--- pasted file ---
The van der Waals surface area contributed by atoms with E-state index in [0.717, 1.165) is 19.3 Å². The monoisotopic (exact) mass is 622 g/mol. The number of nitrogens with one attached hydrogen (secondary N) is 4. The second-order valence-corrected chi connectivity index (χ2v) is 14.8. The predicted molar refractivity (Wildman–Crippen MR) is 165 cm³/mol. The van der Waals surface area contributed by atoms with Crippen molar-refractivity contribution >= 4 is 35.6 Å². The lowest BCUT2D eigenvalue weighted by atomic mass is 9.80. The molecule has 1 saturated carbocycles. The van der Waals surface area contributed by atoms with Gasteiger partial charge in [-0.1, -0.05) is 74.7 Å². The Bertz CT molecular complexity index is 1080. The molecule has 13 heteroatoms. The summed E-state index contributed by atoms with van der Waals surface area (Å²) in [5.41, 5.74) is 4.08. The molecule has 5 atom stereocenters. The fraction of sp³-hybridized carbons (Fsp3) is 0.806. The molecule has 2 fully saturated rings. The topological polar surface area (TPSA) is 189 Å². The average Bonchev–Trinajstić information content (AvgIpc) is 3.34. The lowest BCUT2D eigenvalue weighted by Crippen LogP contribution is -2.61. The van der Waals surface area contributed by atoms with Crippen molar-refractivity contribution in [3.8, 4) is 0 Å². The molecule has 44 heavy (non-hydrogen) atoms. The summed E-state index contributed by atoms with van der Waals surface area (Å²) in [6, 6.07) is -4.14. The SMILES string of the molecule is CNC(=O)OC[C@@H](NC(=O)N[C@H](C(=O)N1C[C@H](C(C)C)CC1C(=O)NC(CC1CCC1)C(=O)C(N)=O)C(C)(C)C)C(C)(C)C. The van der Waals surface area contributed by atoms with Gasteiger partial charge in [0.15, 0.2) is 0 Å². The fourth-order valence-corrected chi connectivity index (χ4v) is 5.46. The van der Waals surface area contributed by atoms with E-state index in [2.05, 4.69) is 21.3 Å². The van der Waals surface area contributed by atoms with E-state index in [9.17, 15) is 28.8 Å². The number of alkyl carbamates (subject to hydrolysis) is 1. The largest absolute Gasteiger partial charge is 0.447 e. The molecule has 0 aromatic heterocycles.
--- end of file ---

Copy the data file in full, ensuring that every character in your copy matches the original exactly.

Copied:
The van der Waals surface area contributed by atoms with E-state index in [0.717, 1.165) is 19.3 Å². The monoisotopic (exact) mass is 622 g/mol. The number of nitrogens with one attached hydrogen (secondary N) is 4. The second-order valence-corrected chi connectivity index (χ2v) is 14.8. The predicted molar refractivity (Wildman–Crippen MR) is 165 cm³/mol. The van der Waals surface area contributed by atoms with Crippen molar-refractivity contribution >= 4 is 35.6 Å². The lowest BCUT2D eigenvalue weighted by atomic mass is 9.80. The molecule has 1 saturated carbocycles. The van der Waals surface area contributed by atoms with Gasteiger partial charge in [-0.1, -0.05) is 74.7 Å². The Bertz CT molecular complexity index is 1080. The molecule has 13 heteroatoms. The summed E-state index contributed by atoms with van der Waals surface area (Å²) in [5.41, 5.74) is 4.08. The molecule has 5 atom stereocenters. The fraction of sp³-hybridized carbons (Fsp3) is 0.806. The molecule has 2 fully saturated rings. The topological polar surface area (TPSA) is 189 Å². The average Bonchev–Trinajstić information content (AvgIpc) is 3.34. The lowest BCUT2D eigenvalue weighted by Crippen LogP contribution is -2.61. The van der Waals surface area contributed by atoms with Crippen molar-refractivity contribution in [3.8, 4) is 0 Å². The molecule has 44 heavy (non-hydrogen) atoms. The summed E-state index contributed by atoms with van der Waals surface area (Å²) in [6, 6.07) is -4.14. The SMILES string of the molecule is CNC(=O)OC[C@@H](NC(=O)N[C@H](C(=O)N1C[C@H](C(C)C)CC1C(=O)NC(CC1CCC1)C(=O)C(N)=O)C(C)(C)C)C(C)(C)C. The van der Waals surface area contributed by atoms with Gasteiger partial charge in [0.15, 0.2) is 0 Å². The fourth-order valence-corrected chi connectivity index (χ4v) is 5.46. The van der Waals surface area contributed by atoms with E-state index in [2.05, 4.69) is 21.3 Å². The van der Waals surface area contributed by atoms with E-state index in [9.17, 15) is 28.8 Å². The number of alkyl carbamates (subject to hydrolysis) is 1. The largest absolute Gasteiger partial charge is 0.447 e. The molecule has 0 aromatic heterocycles.